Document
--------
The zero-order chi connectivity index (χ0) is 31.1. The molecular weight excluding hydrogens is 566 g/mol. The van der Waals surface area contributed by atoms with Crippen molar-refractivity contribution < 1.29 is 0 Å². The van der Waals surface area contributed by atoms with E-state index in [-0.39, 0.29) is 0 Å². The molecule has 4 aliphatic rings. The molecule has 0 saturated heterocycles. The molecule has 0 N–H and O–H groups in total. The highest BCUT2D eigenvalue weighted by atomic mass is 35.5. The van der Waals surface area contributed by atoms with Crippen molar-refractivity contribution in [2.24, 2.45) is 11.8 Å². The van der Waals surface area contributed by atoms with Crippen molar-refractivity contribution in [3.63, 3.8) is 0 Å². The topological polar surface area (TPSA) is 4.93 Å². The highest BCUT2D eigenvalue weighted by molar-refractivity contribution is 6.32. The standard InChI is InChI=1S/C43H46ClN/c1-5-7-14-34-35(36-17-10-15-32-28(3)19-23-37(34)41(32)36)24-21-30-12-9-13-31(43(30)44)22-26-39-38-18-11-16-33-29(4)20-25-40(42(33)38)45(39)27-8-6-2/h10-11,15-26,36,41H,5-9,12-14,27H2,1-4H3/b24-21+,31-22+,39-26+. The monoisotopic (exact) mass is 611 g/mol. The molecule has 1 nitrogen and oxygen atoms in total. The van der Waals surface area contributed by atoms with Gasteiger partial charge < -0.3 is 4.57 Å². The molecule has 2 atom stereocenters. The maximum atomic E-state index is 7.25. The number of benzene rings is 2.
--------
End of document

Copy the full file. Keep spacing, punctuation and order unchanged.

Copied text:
The zero-order chi connectivity index (χ0) is 31.1. The molecular weight excluding hydrogens is 566 g/mol. The van der Waals surface area contributed by atoms with Crippen molar-refractivity contribution < 1.29 is 0 Å². The van der Waals surface area contributed by atoms with E-state index in [-0.39, 0.29) is 0 Å². The molecule has 4 aliphatic rings. The molecule has 0 saturated heterocycles. The molecule has 0 N–H and O–H groups in total. The highest BCUT2D eigenvalue weighted by atomic mass is 35.5. The van der Waals surface area contributed by atoms with Crippen molar-refractivity contribution in [2.24, 2.45) is 11.8 Å². The van der Waals surface area contributed by atoms with Crippen molar-refractivity contribution in [3.63, 3.8) is 0 Å². The topological polar surface area (TPSA) is 4.93 Å². The highest BCUT2D eigenvalue weighted by molar-refractivity contribution is 6.32. The standard InChI is InChI=1S/C43H46ClN/c1-5-7-14-34-35(36-17-10-15-32-28(3)19-23-37(34)41(32)36)24-21-30-12-9-13-31(43(30)44)22-26-39-38-18-11-16-33-29(4)20-25-40(42(33)38)45(39)27-8-6-2/h10-11,15-26,36,41H,5-9,12-14,27H2,1-4H3/b24-21+,31-22+,39-26+. The monoisotopic (exact) mass is 611 g/mol. The molecule has 1 nitrogen and oxygen atoms in total. The van der Waals surface area contributed by atoms with Gasteiger partial charge < -0.3 is 4.57 Å². The molecule has 2 atom stereocenters. The maximum atomic E-state index is 7.25. The number of benzene rings is 2.